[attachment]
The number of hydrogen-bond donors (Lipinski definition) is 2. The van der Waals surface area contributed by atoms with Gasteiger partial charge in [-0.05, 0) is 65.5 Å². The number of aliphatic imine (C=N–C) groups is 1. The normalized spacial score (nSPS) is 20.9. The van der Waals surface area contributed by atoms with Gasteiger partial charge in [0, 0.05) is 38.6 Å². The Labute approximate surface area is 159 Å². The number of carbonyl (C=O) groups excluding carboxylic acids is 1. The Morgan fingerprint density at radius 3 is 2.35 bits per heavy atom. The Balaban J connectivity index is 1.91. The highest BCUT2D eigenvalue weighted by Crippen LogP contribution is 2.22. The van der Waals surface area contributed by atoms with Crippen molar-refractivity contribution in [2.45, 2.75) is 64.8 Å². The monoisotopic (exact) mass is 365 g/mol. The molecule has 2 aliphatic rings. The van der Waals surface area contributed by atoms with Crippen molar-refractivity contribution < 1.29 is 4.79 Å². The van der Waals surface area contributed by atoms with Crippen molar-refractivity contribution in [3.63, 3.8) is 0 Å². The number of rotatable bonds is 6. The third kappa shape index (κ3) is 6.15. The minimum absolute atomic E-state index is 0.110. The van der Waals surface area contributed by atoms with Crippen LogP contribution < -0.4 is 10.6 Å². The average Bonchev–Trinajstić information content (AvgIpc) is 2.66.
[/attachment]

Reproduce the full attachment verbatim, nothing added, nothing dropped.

The number of hydrogen-bond donors (Lipinski definition) is 2. The van der Waals surface area contributed by atoms with Gasteiger partial charge in [-0.05, 0) is 65.5 Å². The number of aliphatic imine (C=N–C) groups is 1. The normalized spacial score (nSPS) is 20.9. The van der Waals surface area contributed by atoms with Gasteiger partial charge in [0, 0.05) is 38.6 Å². The Labute approximate surface area is 159 Å². The number of carbonyl (C=O) groups excluding carboxylic acids is 1. The Morgan fingerprint density at radius 3 is 2.35 bits per heavy atom. The Balaban J connectivity index is 1.91. The highest BCUT2D eigenvalue weighted by Crippen LogP contribution is 2.22. The van der Waals surface area contributed by atoms with Crippen molar-refractivity contribution in [2.45, 2.75) is 64.8 Å². The monoisotopic (exact) mass is 365 g/mol. The molecule has 2 aliphatic rings. The van der Waals surface area contributed by atoms with Crippen molar-refractivity contribution < 1.29 is 4.79 Å². The van der Waals surface area contributed by atoms with Crippen molar-refractivity contribution in [3.63, 3.8) is 0 Å². The number of rotatable bonds is 6. The third kappa shape index (κ3) is 6.15. The minimum absolute atomic E-state index is 0.110. The van der Waals surface area contributed by atoms with Crippen LogP contribution < -0.4 is 10.6 Å². The average Bonchev–Trinajstić information content (AvgIpc) is 2.66.